It seems like those two-tire stops is what kept us getting a little bit more track position and finally at the end, we were able to take four, go on a little one and went to the Top-5 and we knew that was our opportunity to take two tires and really surprised more guys didn't do it, but I looked on the scoreboard and the guys that did do it, came out third, fourth, fifth or whatever they did.
We were fortunate enough that we were far enough up the Top-5 that when we were going to take two, we were going to come out with the lead and that was very important. Because if we came out second, we were not going to win the race. We were probably going to fall bark further. That was our race to try to stay up front in that clean air because that's ultimately what won us the race.
Q. What was it like to really compete on the last lap and holding somebody off?
DENNY HAMLIN: Well, I mean, my right foot was just shaking like crazy the last three laps. You know, you try to hold the gas pedal down and all you're doing is going crazy with the right foot because you know, you're getting nervous. You see Jeff coming and you're trying your best not to be that guy who chokes under pressure. And you know, I was on the verge of getting loose into the corner every single lap, so I just -- those last three laps, when I knew I just couldn't make a mistake, I really slowed down, it felt like lap time-wise. And of course that reeled him in even closer.
I knew if I kept going on at the pace I was going, it was going to be a matter of time I slipped up big and opened up the door for the guys. It was better to let those guys get a little bit closer and not make a mistake, than it was to just go all-out and then open up the door for those guys to get a win.
Q. That last lap, how many times did you almost get side ways and coming toward the checkered did you actually touch the wall?
DENNY HAMLIN: I'm not too sure. I was all over the track it felt like those last two laps. I couldn't hold a steady wheel if I had to.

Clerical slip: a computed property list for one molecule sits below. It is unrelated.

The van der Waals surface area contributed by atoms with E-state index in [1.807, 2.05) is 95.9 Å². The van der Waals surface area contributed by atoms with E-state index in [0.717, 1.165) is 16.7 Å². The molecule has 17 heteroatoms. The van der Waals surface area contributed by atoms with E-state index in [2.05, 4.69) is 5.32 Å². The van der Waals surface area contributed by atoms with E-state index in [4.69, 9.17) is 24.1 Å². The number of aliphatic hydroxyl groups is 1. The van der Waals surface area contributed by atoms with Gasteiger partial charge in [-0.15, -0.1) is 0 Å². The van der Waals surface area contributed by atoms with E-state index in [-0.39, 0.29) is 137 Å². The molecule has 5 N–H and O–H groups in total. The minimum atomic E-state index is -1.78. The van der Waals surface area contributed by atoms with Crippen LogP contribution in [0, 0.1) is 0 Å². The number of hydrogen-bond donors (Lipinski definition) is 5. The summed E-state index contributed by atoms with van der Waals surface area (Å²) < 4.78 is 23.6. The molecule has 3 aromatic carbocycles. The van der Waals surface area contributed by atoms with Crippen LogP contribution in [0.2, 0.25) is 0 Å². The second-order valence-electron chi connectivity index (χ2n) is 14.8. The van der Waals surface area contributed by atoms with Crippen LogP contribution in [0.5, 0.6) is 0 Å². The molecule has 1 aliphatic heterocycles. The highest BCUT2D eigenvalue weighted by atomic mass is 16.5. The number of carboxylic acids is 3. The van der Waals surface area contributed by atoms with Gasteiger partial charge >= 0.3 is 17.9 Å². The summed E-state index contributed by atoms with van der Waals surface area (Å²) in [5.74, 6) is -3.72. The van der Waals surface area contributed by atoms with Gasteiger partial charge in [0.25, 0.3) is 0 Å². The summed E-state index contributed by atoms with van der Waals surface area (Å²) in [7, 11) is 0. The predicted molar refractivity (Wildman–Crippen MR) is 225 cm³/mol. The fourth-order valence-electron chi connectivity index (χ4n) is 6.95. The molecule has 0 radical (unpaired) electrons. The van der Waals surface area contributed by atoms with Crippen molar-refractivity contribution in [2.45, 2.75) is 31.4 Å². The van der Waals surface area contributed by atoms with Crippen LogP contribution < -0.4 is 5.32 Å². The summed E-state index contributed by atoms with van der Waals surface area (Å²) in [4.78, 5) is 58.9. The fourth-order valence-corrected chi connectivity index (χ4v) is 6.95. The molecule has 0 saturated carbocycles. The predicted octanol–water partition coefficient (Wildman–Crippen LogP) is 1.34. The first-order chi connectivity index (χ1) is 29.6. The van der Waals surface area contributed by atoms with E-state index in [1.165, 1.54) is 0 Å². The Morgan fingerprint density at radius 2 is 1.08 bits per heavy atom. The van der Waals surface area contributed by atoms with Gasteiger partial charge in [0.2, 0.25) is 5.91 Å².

I was basically just trying not to give up the bottom. I knew those guys would get a little bit tighter when they were right behind me, and you know, when those guys have better tires than you, they are going to be able to put their car in different positions that are going to work better for them, even though you have the clean air.
So for us, it was all just trying to stay on the bottom, and I knew if I just got off four with my bumper ahead of them, I was going to be okay. I knew I was pretty close to the wall and you know, I was of course wide open spinning the rear tires. I thought if he actually got a run on me, he could have got me at the end with as sideways as I got right before the line. Luckily I was able to keep him pinched down.
Q. The two tires, what situations during the race did you start thinking this pit stop or get to this position and everything, and just having everything kind of fall into place with that?
MIKE FORD: It's strictly a timing issue. Here is similar to a road race in the fact that two tires do work. Fuel only is an option at times. You start at the back of the race and you pick a lap and you look at your segments and your fuel windows and you say, okay at a certain lap is going to be the last fuel stop but a certain lap, if you have left side tires that are less than 130 laps on them, it's two tires from them. So you almost work from the back of the race and look forward.
And 120, 130 laps was planning on four tires. It ended up being a little closer to the end of the race than that with the green flag pit stop that we had to make. So had a number in my head before the race that that was going to be the last time and Denny had mentioned earlier in the race that he was, you know, talking about track position, and we wanted to make sure that before that, we paced ourselves to be on that cycle at the end of the race. And it just worked out. The cautions fell the way they needed to. The long runs came the way they needed to for that to be able to work out. So when that last caution came with 50 laps on our left side tires, you know, it was a little bit more than I was hoping for, but you know, we had thought about it pre-race and had made that commitment. We didn't have anything to lose and everything to gain. So that's, you know, the opportunity came that we were looking for.
So we were able to just do two tires and it put our whole race in sequence for what we liked.
Q. After Darlington, you took a lot of hits from the media and fans. Did you learn something from that experience? Did you learn any lessons you can apply to the future with all of the hits you took?
DENNY HAMLIN: From?
Q. Comments you made -- (inaudible.)
DENNY HAMLIN: I don't know. Honestly I really wouldn't have done things much different from the way I did, because really, our team I felt like is tight enough to where that just drives them. Something like that is not going to tear our team apart. You know, if I do something wrong on the racetrack, I want Mike to let me know, or I want the crew guys to say, you lost us this one; that's fine with me. That drives me to go harder, and it does the same thing for those guys.